In January, air pollution in Beijing reached record high levels, and smog shrouded the city for 25 days in a month and PM 2.5, particles less than 2.5 micrometers in diameter, became a major concern. Hope's bike became part of the buzz.
Right now, Hope uses a regular bike instead of his innovative two-wheeler, for fear that he may damage it. He is also in discussion with organizers interested in exhibiting it abroad.
It has been quite an adventure for Hope, who came to Beijing in 2007 after being commissioned to do some large-scale sculptures. He soon realized that it was much cheaper to practice his art in China than in other countries. So he never left.
"I was doing similar stuff in London but coming here allows me to do more experimental things because it is cheaper and I can create more works. I have more fun here," he says.
He had wanted to live in China long before the opportunity arose, because he was drawn to the energy and activity of the country which he was seeing so much of on television.
"In China, it seems you go through lots of things very quickly. It seems to be the ideal place to recycle something like this because you can build up stuff very quickly, too," he says. Hope observes that old things are destroyed and new things are made to replace them, just like buildings, and the whole process is a work in progress that is never finished.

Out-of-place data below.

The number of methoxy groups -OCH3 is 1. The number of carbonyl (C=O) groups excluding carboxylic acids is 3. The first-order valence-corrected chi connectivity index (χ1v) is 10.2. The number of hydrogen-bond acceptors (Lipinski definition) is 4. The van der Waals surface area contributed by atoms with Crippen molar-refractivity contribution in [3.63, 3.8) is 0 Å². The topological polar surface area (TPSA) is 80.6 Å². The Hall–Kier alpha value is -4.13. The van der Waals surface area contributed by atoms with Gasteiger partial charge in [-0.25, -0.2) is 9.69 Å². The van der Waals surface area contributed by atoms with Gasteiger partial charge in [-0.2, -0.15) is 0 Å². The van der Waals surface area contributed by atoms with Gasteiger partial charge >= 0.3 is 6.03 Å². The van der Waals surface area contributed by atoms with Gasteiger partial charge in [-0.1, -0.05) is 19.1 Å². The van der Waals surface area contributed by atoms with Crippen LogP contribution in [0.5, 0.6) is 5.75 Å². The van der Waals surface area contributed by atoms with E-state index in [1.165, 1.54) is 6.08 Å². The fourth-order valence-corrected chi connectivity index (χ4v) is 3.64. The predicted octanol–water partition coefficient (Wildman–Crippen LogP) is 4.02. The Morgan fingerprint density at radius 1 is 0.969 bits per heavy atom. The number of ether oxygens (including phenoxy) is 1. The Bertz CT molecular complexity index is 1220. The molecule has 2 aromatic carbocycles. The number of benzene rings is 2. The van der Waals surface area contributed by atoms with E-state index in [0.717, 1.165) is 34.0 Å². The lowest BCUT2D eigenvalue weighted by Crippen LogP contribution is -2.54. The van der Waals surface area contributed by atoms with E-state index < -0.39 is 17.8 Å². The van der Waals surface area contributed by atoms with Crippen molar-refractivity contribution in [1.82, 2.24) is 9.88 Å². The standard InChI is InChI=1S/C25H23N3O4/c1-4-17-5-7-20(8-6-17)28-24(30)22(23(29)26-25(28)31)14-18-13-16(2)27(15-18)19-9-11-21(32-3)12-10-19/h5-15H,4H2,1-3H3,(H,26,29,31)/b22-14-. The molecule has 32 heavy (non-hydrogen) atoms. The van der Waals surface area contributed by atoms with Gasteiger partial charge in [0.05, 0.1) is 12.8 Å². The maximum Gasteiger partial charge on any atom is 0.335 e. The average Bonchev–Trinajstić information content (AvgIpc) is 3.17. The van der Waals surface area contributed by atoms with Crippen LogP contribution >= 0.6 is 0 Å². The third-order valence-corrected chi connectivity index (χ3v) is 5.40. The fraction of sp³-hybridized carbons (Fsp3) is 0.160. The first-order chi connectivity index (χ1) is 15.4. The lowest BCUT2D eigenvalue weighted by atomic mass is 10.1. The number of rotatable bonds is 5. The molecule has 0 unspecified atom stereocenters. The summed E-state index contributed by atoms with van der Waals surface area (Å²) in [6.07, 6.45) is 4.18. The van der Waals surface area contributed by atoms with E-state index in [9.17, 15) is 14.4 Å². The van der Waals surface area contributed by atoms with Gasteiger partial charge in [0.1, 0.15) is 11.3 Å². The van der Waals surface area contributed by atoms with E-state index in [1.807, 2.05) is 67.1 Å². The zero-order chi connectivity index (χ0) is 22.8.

"I like China, which is enormous not just its population and land, but also its history. Caochangdi is quite a community and I can communicate with the other artists," he says.
Hope has produced many interesting works, such as industrial designs and sculptures and experimental prototypes. For example, when he first came to Beijing, he made a machine that can collect water from the air because the weather is so dry.
"His work is beyond art. Ever since we were in art college together, he has deconstructed common perceptions in the real world to build new inventions like the bike. His work commonly changes one form of energy like sound or light into another while at the same time taking your original idea about his art and expanding it," says his best friend Jon Phillips, designer of Hope's website.
As for the blue-and-yellow exercise machines, which are quite common in Chinese communities, he upgrades them too.
The walking exercise machine gives off light when one walks on it, and the weight lifting machine can generate electricity.
It may take several months before he gets to create anything concrete. For example, he is now experimenting with wires to make a sound sculpture, along with projects that combine art with various disciplines such as physics and engineering.
"The most difficult thing is to try to find the answer and keep on track. It takes on different stages before you get it right, and sometimes you don't know where to go," he says.
But one thing keeps his dreams alive.
"Beijing is still inspirational for me. The feeling I get here is great for an artist because I see different things and get more ideas," he says.
Contact the writer at email@example.com.
Upgraded versions of public exercise machines at Hope's studio. Xu Lin / China Daily
(China Daily 04/02/2013 page18)